WHAT: Here's how Catherine Breillat described this film when addressing a Fellini study congress in 2003:
At this particular moment I feel just like Marcello Mastroianni when he didn't want to (or couldn't) decide to start making his film and is pushed, if not dragged, onto the set. And that's how we see him, with his heels dug in as hard as [they] can in order to put off the inexorable moment of confrontation for as long as possible.
This moment, when everyone is expecting something from us, and we have to know how to give it to them, is very difficult. There is no "savoir-faire", only a leap into thin air and therefore we have to reply on that other person inside us, who can, and must pull us through. The seventh art is a name that I find particularly fitting, because it is a magical art. The film makes itself. It creates its own needs. It directs itself, it isn't directed. It is the Maestro and you need to have made a film to understand this.
There is none of the director's faint-heartedness, only the fear. The need, the imagination, and the fear.WHERE/WHEN: Today only at the Castro Theatre, at 2:30 and 7:00 PM.
WHY: After a long stretch of mostly awarding films that seem very unlikely to become canonized classics among future film historians (call them "The Kolya Years"), the voters for the Academy Award For Best Foreign-Language Film have in the last couple of ceremonies announced winners that align with the critical and cinephile consensus: Amour this year and A Separation last. Will this usher in a period like that of the first decade or so of the Academy made this a competitive category (beginning in 1956 when Fellini's La Strada won the prize) in which the winners by and large are remembered in cinema history not just as trivia footnotes due to their Oscar-winning status, but as memorable, influential and dare I say important films in their own right? (One may quibble about the relative merits of films like Mon Oncle and The Virgin Spring within their directors' filmographies but it's hard to deny their status as enduring classics.)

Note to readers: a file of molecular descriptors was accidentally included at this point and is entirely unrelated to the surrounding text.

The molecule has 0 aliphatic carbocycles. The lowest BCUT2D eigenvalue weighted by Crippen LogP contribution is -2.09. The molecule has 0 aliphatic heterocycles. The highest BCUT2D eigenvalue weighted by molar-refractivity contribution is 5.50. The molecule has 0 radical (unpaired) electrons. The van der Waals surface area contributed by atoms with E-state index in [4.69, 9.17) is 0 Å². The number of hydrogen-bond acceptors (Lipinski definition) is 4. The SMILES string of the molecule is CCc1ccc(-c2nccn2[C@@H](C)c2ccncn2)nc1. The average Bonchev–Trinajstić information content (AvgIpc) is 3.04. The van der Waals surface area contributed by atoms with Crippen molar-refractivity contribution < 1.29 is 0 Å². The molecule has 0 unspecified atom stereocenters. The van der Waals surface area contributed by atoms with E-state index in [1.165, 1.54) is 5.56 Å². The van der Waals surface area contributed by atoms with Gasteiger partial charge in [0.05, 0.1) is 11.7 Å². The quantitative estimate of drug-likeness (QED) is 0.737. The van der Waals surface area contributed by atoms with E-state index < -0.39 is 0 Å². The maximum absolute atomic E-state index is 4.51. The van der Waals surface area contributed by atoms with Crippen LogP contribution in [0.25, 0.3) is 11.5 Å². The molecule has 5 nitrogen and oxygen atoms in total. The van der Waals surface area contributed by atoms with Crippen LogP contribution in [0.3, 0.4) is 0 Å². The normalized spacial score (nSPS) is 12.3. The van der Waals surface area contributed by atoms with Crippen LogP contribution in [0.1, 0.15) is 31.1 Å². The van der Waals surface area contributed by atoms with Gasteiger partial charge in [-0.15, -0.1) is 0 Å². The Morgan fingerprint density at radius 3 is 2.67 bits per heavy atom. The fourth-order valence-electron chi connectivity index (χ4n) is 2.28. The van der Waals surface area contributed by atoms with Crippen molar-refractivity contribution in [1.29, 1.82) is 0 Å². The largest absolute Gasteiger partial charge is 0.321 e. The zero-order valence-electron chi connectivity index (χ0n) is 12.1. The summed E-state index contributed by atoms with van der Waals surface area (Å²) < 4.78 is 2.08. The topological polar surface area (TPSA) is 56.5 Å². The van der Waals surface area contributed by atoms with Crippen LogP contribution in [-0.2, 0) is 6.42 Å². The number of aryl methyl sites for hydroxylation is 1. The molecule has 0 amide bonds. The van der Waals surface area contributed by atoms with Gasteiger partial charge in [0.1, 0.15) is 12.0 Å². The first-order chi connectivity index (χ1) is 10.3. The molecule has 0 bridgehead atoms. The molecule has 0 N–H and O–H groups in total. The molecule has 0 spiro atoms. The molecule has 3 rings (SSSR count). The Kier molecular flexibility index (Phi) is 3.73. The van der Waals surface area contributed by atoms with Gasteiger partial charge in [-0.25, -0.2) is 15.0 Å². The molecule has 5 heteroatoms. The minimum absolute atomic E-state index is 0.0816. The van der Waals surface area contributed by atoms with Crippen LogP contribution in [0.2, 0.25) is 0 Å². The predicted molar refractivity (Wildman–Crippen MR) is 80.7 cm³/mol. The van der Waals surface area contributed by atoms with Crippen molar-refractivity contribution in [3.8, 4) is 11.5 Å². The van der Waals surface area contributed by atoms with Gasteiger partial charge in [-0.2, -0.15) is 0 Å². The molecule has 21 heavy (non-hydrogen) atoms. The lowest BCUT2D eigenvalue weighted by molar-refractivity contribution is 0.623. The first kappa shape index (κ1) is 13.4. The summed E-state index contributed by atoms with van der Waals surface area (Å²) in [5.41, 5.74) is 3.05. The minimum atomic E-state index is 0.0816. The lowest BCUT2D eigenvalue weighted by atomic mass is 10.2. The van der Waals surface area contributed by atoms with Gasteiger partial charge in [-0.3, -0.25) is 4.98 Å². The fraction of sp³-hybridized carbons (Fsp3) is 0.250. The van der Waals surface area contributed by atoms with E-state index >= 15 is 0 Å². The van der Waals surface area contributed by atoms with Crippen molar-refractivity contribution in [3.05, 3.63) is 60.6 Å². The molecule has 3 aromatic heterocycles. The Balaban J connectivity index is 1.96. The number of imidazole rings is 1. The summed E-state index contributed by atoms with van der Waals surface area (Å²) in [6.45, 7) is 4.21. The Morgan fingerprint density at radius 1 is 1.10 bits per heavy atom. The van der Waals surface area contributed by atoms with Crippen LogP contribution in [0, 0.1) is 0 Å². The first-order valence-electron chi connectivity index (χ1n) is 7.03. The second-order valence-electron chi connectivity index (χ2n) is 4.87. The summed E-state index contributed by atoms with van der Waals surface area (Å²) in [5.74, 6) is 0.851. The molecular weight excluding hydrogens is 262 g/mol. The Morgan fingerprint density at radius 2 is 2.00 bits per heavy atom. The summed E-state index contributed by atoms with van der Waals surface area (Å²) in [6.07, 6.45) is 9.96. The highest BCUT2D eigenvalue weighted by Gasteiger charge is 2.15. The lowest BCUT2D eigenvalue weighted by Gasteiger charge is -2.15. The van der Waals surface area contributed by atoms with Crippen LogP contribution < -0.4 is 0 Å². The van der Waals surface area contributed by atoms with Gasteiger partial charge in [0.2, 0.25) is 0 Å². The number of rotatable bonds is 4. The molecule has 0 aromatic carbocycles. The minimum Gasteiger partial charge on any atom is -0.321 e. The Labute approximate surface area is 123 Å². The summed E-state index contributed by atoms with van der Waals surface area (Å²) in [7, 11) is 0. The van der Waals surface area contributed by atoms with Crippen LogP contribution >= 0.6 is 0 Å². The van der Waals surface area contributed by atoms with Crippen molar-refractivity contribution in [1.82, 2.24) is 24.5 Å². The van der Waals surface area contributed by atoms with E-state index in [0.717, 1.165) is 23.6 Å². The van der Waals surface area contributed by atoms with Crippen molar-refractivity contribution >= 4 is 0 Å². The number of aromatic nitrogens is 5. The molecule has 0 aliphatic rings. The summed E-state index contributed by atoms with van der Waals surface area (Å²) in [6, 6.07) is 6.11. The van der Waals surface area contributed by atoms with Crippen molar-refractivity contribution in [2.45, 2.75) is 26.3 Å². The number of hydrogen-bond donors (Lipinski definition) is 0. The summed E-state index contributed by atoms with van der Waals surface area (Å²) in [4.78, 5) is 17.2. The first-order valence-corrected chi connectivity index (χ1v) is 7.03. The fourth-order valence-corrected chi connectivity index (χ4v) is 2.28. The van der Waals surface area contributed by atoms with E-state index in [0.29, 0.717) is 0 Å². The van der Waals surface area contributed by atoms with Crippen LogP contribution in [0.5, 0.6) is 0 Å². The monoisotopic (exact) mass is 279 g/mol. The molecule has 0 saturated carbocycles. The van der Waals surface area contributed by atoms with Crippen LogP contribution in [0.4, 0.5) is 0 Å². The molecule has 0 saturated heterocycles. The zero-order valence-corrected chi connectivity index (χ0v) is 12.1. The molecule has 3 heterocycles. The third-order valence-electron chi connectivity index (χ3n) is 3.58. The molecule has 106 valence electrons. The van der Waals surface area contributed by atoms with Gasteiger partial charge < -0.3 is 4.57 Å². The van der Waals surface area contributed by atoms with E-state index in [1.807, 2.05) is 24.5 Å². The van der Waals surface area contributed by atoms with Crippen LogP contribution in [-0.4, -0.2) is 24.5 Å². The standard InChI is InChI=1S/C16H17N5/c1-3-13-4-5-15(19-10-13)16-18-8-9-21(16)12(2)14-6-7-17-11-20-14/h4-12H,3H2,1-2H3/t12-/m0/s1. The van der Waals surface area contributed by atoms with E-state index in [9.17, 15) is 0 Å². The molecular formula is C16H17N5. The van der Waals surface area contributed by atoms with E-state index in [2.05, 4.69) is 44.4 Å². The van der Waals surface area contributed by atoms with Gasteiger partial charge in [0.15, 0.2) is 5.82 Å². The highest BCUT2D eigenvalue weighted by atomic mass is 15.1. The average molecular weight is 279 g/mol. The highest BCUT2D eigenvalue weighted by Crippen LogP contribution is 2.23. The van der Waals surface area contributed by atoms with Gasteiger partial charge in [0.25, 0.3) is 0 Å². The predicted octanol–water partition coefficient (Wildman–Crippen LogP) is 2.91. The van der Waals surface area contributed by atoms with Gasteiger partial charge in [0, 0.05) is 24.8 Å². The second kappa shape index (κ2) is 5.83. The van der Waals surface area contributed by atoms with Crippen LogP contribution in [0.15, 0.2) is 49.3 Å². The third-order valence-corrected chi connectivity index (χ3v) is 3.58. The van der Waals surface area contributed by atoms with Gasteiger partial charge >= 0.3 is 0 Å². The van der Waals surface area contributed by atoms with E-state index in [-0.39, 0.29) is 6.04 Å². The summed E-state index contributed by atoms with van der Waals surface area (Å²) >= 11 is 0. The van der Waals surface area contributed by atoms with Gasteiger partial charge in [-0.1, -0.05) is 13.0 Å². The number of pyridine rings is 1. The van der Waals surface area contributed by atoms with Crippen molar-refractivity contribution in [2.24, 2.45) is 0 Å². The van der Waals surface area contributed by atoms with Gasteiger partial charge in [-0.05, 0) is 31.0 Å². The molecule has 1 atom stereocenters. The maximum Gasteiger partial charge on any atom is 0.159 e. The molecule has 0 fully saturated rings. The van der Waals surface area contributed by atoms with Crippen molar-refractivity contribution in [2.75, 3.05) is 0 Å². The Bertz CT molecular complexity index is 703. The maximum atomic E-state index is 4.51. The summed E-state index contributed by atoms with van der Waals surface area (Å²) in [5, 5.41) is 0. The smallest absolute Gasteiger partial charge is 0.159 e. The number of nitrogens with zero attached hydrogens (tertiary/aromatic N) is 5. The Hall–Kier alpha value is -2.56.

And then there's 8½. Not only did it take the Oscar in 1964, besting Roman Polanski's Knife in the Water among other titles, but it has become the signature work of its director, its star Marcello Mastroianni and its composer Nino Rota. It's considered by many to be one of the all-time great films; the consensus of critics responding to Sight and Sound's most recent poll named it the #10 best of all time, and the directors collectively rated it even higher, at #4. History will tell us if Amour's reputation ever touches those heights, but for now, I'm just glad there's a chance for us to see it on the big screen where it belongs best.
The Castro has released its March calendar but before that month begins there's one more chance to see another Italian film that won the Foreign Language Film Academy Award: Investigation of a Citizen Above Suspicion, for which Elio Petri took home the statuette in 1971, screen in a new 4k-restoration DCP tomorrow night.
HOW: 8½ is paired with another wonderful film set inside the movie-making world: Albert Brooks's Modern Romance. Both in 35mm prints.